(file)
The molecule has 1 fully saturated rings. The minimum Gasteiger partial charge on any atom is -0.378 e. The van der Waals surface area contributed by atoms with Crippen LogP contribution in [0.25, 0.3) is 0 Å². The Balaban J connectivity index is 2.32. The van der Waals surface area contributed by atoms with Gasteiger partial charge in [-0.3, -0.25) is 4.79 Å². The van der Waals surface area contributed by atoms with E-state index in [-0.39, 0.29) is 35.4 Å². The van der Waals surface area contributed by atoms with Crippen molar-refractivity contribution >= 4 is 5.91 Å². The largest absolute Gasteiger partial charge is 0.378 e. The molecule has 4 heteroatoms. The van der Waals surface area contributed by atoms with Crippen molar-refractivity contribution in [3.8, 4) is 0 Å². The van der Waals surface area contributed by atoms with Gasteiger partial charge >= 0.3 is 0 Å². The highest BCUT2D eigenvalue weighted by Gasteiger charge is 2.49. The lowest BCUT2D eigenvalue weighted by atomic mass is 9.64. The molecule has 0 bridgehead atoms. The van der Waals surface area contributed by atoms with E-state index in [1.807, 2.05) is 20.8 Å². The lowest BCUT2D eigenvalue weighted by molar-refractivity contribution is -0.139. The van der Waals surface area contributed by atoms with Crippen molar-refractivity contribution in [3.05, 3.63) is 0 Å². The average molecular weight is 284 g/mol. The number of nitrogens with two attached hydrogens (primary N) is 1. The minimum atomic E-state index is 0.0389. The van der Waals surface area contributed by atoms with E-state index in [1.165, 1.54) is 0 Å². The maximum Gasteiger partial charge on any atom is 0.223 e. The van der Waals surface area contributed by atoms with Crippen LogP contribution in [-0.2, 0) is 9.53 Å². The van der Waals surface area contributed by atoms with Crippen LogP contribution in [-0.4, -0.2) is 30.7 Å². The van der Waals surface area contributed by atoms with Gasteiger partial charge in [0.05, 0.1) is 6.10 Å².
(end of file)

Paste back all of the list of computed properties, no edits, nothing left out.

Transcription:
The molecule has 1 fully saturated rings. The minimum Gasteiger partial charge on any atom is -0.378 e. The van der Waals surface area contributed by atoms with Crippen LogP contribution in [0.25, 0.3) is 0 Å². The Balaban J connectivity index is 2.32. The van der Waals surface area contributed by atoms with Gasteiger partial charge in [-0.3, -0.25) is 4.79 Å². The van der Waals surface area contributed by atoms with E-state index in [-0.39, 0.29) is 35.4 Å². The van der Waals surface area contributed by atoms with Crippen molar-refractivity contribution >= 4 is 5.91 Å². The largest absolute Gasteiger partial charge is 0.378 e. The molecule has 4 heteroatoms. The van der Waals surface area contributed by atoms with Crippen molar-refractivity contribution in [3.8, 4) is 0 Å². The van der Waals surface area contributed by atoms with Gasteiger partial charge >= 0.3 is 0 Å². The highest BCUT2D eigenvalue weighted by Gasteiger charge is 2.49. The lowest BCUT2D eigenvalue weighted by atomic mass is 9.64. The molecule has 0 bridgehead atoms. The van der Waals surface area contributed by atoms with E-state index in [1.807, 2.05) is 20.8 Å². The lowest BCUT2D eigenvalue weighted by molar-refractivity contribution is -0.139. The van der Waals surface area contributed by atoms with Crippen molar-refractivity contribution in [3.05, 3.63) is 0 Å². The average molecular weight is 284 g/mol. The number of nitrogens with two attached hydrogens (primary N) is 1. The minimum atomic E-state index is 0.0389. The van der Waals surface area contributed by atoms with E-state index in [1.165, 1.54) is 0 Å². The maximum Gasteiger partial charge on any atom is 0.223 e. The van der Waals surface area contributed by atoms with Crippen LogP contribution in [-0.2, 0) is 9.53 Å². The van der Waals surface area contributed by atoms with Crippen LogP contribution in [-0.4, -0.2) is 30.7 Å². The van der Waals surface area contributed by atoms with Gasteiger partial charge in [0.05, 0.1) is 6.10 Å².